The age of IVRs

Arshid Malik

It is the omen – the omen of an eventual takeover of the entire human civilization by fleshless, bloodless and in some cases nerveless men in steel armor, the generation of robots driven by an average nail sized computer chip embedded with all the active ingredients of artificial intelligence. The arrival of the IVR or in more descriptive words the Interactive Voice Response system which has been adopted by almost every other company in the world which intends to serve the entire population of the globe, and serve them well.

The IVR is a technology that “automates interactions with telephone callers; IVR solutions use pre-recorded voice prompts and menus to present information and options to callers, and touch-tone telephone keypad entry to gather responses, while pretty modern IVRs also enable input and responses to be gathered via spoken words with voice recognition” – telephone callers meaning people who are dying to get in touch with colonies of companies which have sold them products and services, to rectify the mistake of actually having bought anything from these companies or in the least seek assistance to make these so-called products and services work efficiently for them.

And from the technological perspective that’s the general idea though the actual idea is to cut down on common costs of hiring common sales, service, collections, enquiry and support personnel to make the cycle of mass consumerism run the whole cycle. By installing IVR and related technologies, companies do not have to hire people to attend to other people and that actually also saves them the costs of stockpiling aspirin to shoot headaches which the supposedly “should be there personnel” would get while explaining the whole thing to the consumers. IVR is headache-less and that means no headaches for the people who actually run the businesses – the CEOs, the Managers and the Floor People. Now it hardly counts whether the callers get headaches or not while lopsidedly interacting with the IVR systems, since the points of concern are cost cutting and an average increase in total revenue.  

The thing is that the IVR is a good thing for the companies who sell products and services and a bad thing for the average lot since it 1) gives common people headaches and 2) eliminates a whole lot of workforce and thereof chances of employment. Now, figure this: you call up a number for assistance and a pre-recorded voice responds tabling out an entire gamut of choices (mainly numbers) followed by another gamut of choices (to be made) and then another gamut of choices which supposedly gets you nowhere and you are left high and dry hoping for the mapping to lead to you an actual person who would respond to what you want to know without blowing off your precious talk time and that rarely happens. So, we are actually kept – from talking straight to a human and here I am forced to draw the inference that the omen is here and that it won’t be long before the entire human race is leashed up by a generation of “artificially intelligent” robots, androids and animitrons.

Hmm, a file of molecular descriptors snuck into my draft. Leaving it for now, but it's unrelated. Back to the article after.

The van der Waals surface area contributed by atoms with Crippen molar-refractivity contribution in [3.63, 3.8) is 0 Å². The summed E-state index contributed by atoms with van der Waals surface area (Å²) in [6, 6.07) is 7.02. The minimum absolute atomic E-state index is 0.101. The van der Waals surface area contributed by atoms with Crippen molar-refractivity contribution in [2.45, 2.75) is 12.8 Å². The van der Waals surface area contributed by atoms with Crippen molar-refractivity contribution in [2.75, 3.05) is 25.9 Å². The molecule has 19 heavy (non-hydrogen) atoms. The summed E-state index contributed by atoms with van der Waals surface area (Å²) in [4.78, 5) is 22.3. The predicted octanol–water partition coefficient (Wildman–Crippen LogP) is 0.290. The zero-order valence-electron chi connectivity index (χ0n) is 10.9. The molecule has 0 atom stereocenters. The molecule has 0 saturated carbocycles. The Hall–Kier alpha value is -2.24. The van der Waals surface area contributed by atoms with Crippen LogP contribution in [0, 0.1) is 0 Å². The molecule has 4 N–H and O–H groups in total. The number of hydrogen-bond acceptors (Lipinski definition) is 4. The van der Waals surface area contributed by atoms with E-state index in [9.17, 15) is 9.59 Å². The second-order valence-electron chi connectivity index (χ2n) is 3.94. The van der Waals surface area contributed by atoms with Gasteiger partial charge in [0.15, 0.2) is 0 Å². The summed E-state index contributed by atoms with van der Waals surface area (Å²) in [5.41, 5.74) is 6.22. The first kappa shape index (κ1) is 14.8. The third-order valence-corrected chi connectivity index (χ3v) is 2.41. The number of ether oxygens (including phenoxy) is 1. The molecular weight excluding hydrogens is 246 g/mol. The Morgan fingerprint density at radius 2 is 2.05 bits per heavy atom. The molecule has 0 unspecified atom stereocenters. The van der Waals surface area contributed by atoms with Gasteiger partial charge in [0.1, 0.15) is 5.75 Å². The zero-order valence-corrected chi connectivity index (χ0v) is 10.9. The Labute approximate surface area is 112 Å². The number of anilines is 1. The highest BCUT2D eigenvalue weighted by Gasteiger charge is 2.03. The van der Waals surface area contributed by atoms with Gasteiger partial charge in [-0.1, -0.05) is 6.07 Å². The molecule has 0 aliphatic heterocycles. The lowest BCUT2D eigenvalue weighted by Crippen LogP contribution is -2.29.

I remember the time when mobile telephony companies swooped Kashmir valley and you were sure to be taken aback by a person standing almost in the middle of the road, talking to himself, even though he was not talking to himself but rather had a hands-free installed in his ear and was indulging in telephonic chatter over radio waves. Then IVRs dawned upon us and we were in for more and more surprises. We Kashmiris were always laden with naivet? and outside the speed rink of IVRs I recall a personal instance where one of my cousins called up a number and when a pre-recorded voice responded she actually cursed her in a very loud voice and hung up.

By the way I am also sometimes led into deep dramatics when I approach an ATM machine and find a person inside who would just not leave the machine alone and punches all sorts of numbers and keys and crushes and folds printouts from the machine without caring about the fact that a whole lot of people are queued up outside for their turn at the “pinball machine”. Digression is never helpful!!!
Anyways, we are approaching the dawn of the machines, the rise of the cult of steel and springs, the awakening of the brainless mind, the eventual bedtime of human civilization and there is little we can afford to do except make some intelligent choices over the IVR, push some buttons lazily around till a Leo jumps out of the Idiot Box and salvages us from the Matrix.


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